This resource is an introduction to polynomial vocabulary and naming of polynomials. …

This resource is an introduction to polynomial vocabulary and naming of polynomials. It includes an interactive presentation using Pear Deck and a note taking sheet for students.

This resource was developed as a part of the Creating Lessons Using Transformative Technology - Platteville Public Schools OER grant.

Students learn about four forms of equations: direct variation, slope-intercept form, standard …

Students learn about four forms of equations: direct variation, slope-intercept form, standard form and point-slope form. They graph and complete problem sets for each, converting from one form of equation to another, and learning the benefits and uses of each.

This task shows three equivalent expressions and requires that students understand the …

This task shows three equivalent expressions and requires that students understand the structure and purpose of each one. This is a critical aspect of Seeing Structure in Expressions.Â The primary purpose of this task is to assess students' knowledge of certain aspects of the mathematics described in the High School domain A-SSE: Seeing Structure in Expressions. Specifically, standard A-SSE.3 reads A-SSE.3: Choose and produce an equivalent form of an expression to reveal and explain properties of the quantity represented by the expression. a. Factor a quadratic expression to reveal the zeros of the function it defines. b. Complete the square in a quadratic expression to reveal the maximum or minimum value of the function it defines. The Standards avoid the term "simplify" as there isn't always an obvious simplest form. The emphasis instead is on, "purposeful transformation of expressions into equivalent forms that are suitable for the purpose at hand." This task shows three equivalent expressions and requires that students understand the structure and purpose of each one. This is a critical aspect of Seeing Structure in Expressions.Â Mathematically this task: â€¢ Prompts students to analyze three equivalent quadratic expressions â€¢ Allows students to focus on the structure of the expressions without focusing on the procedural skill of factoring or expanding the expressions â€¢ Gives a real-world context for students to interpret the properties of quadratic expressions â€¢ Requires students to look for and make use of structure (MP.7) In the classroom: â€¢ Offers students and teachers an opportunity to see an assessment-type task with two response types â€¢ Allows teachers to target specific student misunderstandings for reteaching â€¢ With follow-up questions, teachers can prompt students to share their thinking about the concepts in this task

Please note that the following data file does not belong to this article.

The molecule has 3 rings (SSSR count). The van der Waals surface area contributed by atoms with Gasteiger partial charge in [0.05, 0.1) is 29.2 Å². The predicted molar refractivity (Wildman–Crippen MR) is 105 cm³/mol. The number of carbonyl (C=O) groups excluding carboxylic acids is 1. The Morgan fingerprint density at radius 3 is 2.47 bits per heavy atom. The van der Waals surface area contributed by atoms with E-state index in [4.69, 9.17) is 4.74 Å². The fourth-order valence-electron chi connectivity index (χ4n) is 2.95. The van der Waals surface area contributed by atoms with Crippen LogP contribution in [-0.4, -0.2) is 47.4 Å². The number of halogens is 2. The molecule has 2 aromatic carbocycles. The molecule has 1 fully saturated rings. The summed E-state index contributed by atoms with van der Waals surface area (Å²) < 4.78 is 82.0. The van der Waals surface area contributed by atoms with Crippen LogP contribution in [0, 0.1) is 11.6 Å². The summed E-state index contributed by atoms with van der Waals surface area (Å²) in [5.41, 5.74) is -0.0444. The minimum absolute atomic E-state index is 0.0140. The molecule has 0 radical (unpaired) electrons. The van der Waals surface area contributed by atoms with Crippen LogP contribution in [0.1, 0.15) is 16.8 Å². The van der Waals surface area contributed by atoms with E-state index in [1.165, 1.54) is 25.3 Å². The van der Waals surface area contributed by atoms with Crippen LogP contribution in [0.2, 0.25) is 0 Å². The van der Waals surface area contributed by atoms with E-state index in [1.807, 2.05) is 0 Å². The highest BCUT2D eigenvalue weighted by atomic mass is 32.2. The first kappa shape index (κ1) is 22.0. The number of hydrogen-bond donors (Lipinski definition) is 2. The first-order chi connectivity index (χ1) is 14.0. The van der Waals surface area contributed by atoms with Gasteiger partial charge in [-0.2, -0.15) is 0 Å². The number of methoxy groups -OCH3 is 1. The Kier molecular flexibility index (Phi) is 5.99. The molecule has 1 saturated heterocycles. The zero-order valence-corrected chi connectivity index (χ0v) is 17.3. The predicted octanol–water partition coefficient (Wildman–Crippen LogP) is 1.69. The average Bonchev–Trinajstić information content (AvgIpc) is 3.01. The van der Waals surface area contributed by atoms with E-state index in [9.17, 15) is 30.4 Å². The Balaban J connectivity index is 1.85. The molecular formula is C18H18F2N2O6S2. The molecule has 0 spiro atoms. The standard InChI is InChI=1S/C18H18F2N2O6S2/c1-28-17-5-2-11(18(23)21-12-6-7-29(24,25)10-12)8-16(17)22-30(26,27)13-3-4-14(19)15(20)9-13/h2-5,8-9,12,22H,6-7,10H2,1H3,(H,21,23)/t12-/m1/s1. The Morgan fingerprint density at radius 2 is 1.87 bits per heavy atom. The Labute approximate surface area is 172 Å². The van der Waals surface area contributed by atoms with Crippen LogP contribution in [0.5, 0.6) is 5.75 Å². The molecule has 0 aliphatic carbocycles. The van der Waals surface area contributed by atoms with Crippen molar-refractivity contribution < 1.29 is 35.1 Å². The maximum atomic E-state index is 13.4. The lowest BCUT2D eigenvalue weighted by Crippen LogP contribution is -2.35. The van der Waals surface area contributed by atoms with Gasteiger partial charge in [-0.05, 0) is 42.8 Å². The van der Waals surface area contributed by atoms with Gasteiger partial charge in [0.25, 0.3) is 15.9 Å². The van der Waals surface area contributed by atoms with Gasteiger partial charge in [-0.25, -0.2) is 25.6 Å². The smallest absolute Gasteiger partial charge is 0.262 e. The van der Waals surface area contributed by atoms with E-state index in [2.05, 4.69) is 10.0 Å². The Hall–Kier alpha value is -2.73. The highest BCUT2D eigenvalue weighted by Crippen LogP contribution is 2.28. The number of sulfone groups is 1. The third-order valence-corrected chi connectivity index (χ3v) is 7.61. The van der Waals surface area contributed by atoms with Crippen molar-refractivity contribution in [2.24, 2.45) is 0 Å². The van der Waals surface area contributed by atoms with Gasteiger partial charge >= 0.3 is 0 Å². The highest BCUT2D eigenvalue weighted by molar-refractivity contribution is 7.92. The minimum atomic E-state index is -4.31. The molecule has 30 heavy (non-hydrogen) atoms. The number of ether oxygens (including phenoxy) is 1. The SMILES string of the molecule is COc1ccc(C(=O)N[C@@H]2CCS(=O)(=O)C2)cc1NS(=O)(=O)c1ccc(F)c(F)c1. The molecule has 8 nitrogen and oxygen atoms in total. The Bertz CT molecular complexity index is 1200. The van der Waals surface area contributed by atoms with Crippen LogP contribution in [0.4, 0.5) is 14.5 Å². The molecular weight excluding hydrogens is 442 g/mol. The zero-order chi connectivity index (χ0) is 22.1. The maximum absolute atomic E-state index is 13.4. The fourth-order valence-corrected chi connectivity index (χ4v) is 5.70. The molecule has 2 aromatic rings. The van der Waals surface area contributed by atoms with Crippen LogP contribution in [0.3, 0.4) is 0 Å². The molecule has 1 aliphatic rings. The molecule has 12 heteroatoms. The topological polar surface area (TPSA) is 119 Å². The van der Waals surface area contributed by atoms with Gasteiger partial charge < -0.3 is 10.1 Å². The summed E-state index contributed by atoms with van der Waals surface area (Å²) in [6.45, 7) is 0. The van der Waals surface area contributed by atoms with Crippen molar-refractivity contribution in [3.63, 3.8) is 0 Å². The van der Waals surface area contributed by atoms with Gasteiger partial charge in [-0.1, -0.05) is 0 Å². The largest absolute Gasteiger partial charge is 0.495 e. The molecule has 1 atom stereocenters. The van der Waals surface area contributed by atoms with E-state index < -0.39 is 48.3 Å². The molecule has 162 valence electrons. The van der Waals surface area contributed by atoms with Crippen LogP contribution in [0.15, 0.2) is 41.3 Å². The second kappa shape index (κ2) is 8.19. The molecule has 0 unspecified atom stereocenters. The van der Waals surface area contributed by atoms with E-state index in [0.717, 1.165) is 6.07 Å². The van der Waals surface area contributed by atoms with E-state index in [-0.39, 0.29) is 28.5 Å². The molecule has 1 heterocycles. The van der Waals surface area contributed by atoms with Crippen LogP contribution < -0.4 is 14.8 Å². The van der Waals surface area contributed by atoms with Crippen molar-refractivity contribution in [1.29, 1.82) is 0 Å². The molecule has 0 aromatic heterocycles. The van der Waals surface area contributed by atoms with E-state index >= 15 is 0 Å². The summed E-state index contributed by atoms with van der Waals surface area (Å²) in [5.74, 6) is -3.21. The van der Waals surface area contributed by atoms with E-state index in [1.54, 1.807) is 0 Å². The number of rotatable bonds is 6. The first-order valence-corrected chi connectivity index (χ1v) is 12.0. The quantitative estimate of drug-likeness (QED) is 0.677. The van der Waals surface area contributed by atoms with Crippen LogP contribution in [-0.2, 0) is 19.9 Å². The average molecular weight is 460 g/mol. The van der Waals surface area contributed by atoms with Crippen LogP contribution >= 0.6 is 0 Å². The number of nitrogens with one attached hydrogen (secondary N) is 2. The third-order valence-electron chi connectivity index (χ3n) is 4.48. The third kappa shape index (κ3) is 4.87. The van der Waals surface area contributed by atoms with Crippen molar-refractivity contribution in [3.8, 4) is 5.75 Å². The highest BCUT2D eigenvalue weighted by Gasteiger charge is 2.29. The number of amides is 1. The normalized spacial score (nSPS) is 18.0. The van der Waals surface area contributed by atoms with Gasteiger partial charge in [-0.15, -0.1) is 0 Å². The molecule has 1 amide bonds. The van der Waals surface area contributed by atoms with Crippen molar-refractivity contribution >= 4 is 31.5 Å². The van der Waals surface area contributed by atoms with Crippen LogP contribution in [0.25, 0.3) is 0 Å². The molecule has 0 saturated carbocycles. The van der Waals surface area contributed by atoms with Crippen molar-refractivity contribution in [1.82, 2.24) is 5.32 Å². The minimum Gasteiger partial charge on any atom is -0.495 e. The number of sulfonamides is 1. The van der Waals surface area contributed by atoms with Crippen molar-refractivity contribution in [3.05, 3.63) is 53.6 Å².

Mathematical goals This lesson unit is intended to help you assess how …

Mathematical goals This lesson unit is intended to help you assess how well students are able to understand what the different algebraic forms of a quadratic function reveal about the properties of its graphical representation. In particular, the lesson will help you identify and help students who have the following difficulties: Understanding how the factored form of the function can identify a graph's roots.Understanding how the completed square form of the function can identify a graph's maximum or minimum point.Understanding how the standard form of the function can identify a graph's intercept.